Thanks MH. Yes, it's quite heavy for a modern vehicle, but the Russian army does seem to love showing off the capabilities of there equipment so I'm going on the basis that it's just come strait off an exercise.

I'll have to add some muddy splatters around the front and rear to tie it in with the lower hull, but I'll keep the upper hull relatively clean. A bit of dust and some splashes so it doesn't look too clean against the lower half. I might mask the wiper arc on the windscreens and add a bit of dust to then as well.

Andy

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That's really looking great Andy , again a flawless finish and a super model.

Dan

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Thanks Dan

So, this morning the mud on the hull had dried and I'm reasonably happy with it. I still think the Mig mud paste is too coarse (despite being the finer of the two grades they sell), but the pigments dusted over it have lessened the effect somewhat. It's a shade too dark, but I can adjust that with more pigments or an overspray with a paler colour

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With the wheels on you can't see that much of the lower hull anyway

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I'm now starting to add some washes and shading to the rest of the hull. It had a gloss coat after the painting was done, and I want to get the washes done and a matt coat on before I add the lights to avoid having to mask the lenses for the matt coat

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Andy

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Great stuff Andy thanks for the tips with the silly putty masking trick :goodjob::goodjob:

Beefy

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I'm slowly creeping towards getting it finished. It had a matt coat after the washes were done, and the whole thing had a light dusting with Tamiya deck tan to knock back the contrast in the camo a little. The wiper arc was masked off at the same time to add a bit of splashed mud to the windscreen. It's also had an AK earth wash splattered around the front and rear to blend them in with the mud on the hull sides.

It was originally going to have both windscreen shields up, but I rather like the look of it with one down, as if it's rakishly winking. In fact, give it a moustache and it'd be Terry-Thomas

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Andy

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very nice... really enjoying this build

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So, the headlights...

The B*****, F******, headlights. Well, they're on at least.

The first problem was painting. To avoid having to mask the lenses, I decided to hand paint them which surprisingly went OK. The problem was the paint itself. I used matt black Humbrol enamel as I thought it would coat better on the bare plastic than acrylic, which it did. But despite being well stirred the paint has remained tacky and glossy, which led to a whole load of dust sticking to it. I should be able to rectify that but then we come to fitting the damn things.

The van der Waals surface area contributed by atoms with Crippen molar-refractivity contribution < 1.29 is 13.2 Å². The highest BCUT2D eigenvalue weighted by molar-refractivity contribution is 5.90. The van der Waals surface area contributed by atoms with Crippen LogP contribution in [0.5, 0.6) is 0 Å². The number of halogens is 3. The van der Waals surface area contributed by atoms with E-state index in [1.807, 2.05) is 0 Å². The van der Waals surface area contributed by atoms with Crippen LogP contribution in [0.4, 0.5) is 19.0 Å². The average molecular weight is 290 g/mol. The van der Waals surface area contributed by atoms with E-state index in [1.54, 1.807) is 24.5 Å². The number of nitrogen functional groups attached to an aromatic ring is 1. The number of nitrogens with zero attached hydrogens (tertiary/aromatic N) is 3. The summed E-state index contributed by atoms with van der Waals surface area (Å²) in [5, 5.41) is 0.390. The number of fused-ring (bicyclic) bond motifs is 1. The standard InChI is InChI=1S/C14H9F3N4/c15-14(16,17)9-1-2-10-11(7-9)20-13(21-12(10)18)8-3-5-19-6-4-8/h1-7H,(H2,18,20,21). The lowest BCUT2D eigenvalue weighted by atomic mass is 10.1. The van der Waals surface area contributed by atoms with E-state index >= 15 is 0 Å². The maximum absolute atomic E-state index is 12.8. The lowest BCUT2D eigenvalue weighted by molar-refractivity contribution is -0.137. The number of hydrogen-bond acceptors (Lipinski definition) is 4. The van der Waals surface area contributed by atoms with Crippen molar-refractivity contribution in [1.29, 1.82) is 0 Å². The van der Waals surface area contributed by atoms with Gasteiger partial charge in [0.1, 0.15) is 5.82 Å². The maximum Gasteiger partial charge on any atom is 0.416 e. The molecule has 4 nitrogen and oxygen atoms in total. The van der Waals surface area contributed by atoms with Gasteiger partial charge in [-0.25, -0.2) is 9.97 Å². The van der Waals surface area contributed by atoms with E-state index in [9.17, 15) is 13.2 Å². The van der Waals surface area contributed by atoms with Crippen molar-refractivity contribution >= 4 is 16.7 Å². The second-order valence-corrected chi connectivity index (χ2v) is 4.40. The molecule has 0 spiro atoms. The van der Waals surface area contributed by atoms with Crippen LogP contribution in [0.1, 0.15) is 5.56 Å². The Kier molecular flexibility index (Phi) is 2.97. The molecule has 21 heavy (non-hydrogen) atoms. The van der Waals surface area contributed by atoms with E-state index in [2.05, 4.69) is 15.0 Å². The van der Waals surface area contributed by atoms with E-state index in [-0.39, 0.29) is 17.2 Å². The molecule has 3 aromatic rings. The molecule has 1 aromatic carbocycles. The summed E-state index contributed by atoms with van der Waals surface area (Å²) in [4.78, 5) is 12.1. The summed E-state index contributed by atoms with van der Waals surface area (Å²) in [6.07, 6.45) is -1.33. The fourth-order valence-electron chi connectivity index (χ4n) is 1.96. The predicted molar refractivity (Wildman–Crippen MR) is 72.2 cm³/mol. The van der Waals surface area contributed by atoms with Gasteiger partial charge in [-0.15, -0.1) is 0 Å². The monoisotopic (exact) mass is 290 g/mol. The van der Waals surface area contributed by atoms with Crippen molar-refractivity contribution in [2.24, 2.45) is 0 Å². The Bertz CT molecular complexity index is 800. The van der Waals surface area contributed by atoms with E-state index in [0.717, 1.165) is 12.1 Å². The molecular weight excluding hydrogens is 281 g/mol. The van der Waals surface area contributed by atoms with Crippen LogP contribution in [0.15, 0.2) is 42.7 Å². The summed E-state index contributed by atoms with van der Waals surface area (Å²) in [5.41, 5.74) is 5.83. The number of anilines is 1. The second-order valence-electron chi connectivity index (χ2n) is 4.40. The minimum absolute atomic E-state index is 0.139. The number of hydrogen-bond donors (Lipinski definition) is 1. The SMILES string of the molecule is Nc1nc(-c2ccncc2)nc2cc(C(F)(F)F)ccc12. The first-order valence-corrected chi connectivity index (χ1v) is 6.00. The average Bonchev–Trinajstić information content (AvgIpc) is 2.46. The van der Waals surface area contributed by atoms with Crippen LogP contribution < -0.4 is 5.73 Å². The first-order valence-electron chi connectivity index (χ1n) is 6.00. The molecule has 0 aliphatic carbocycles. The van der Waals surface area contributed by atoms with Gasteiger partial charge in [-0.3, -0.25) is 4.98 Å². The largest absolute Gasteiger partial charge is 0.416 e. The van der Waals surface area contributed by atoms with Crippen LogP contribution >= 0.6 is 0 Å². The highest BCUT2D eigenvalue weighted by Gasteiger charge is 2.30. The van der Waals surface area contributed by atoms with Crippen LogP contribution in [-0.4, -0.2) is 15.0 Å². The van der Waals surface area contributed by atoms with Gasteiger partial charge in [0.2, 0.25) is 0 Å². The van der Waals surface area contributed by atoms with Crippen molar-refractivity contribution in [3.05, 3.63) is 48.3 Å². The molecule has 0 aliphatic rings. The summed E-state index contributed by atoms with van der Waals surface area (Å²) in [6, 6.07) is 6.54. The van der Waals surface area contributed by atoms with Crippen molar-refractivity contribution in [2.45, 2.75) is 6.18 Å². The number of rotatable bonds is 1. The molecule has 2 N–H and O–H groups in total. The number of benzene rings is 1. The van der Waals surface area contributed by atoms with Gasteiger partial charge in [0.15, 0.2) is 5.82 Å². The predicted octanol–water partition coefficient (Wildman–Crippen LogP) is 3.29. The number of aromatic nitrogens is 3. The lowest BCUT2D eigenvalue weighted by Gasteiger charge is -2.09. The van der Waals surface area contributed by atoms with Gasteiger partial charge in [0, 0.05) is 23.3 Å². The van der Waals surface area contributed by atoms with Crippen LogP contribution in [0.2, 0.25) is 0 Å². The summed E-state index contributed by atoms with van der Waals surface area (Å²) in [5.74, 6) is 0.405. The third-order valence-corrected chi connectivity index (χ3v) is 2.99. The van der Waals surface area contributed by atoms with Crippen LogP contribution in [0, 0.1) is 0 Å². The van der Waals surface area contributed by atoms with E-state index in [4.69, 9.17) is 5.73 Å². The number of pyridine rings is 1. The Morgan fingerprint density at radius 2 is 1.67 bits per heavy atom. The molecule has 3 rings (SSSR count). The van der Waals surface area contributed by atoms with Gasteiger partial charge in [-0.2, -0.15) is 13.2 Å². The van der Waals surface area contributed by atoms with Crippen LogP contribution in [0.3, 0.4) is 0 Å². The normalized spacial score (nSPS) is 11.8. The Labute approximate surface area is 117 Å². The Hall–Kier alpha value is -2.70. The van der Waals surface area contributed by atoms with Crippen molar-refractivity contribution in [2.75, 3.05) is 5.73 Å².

They attach to tiny PE brackets which, in theory, shouldn't be a problem. But, of course, it was a problem. The brackets were slightly too close to each other (there's two per side), meaning the headlights hit each other and wouldn't sit squarely on the brackets. The superglue I was using to attach them wouldn't hold them in place, so I had to resort to epoxy, which is by far my most hated adhesive. It's not the most delicate of glues and, despite applying it with a tooth pick as sparingly as I could, It still when on too messily for my liking.

So, the result is they're on but not strait and too close together, and the joint is way too crude. I was going to add cables to the lights, but I think that's just tempting fate. You wouldn't see the cables that well anyway, so I'm just going to play it safe

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The wing mirrors are also on, and they went on considerably better, which I wasn't expecting. The faces were covered with a self adhesive foil. It's not exactly mirror like, but it's better than silver paint

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I've also added some damp areas to the mud on the hull and tyres. I'll still have to blend this a bit with more pigments and washes, but it's just about there

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Andy

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I've added the last bits of weathering so I'm going to call this one done. I've also added the spotlight, which I wasn't going to do after the issues with the headlights but, in the end, it went on ok. It's had a wash with an earth coloured enamel around some of the details and some fuel stains around the filler cap. It's also had a bit more pigment work on the lower hull and wheels

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So, that's it. First build of 2016. I'm glad to get it done, but it was a fun build until the headlights. Apart from them, the fit was fine but, in common with most Trumpeter kits I've built, there's too much reliance on tiny PE parts that make the whole thing rather delicate. I'd be happier to have some parts in plastic, even if it meant they were slightly over scale.

Anyway, thanks to everyone whose been following. I'll get the final photos up in RFI later. Time to get started on BB-8

Andy

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Well, telling you it's lovely seems a bit superfluous TBH.....So cheers for all the useful tips and advice contained in the thread. :thumbsup:

Don't suppose you fancy turning your hand to Braille AFVs at all? :hmmm:

You could easily match the best out there IMHO and I could (try to) copy your techniques more directly that way! ;)

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That is very well done, like the weathering.

Regards

Richard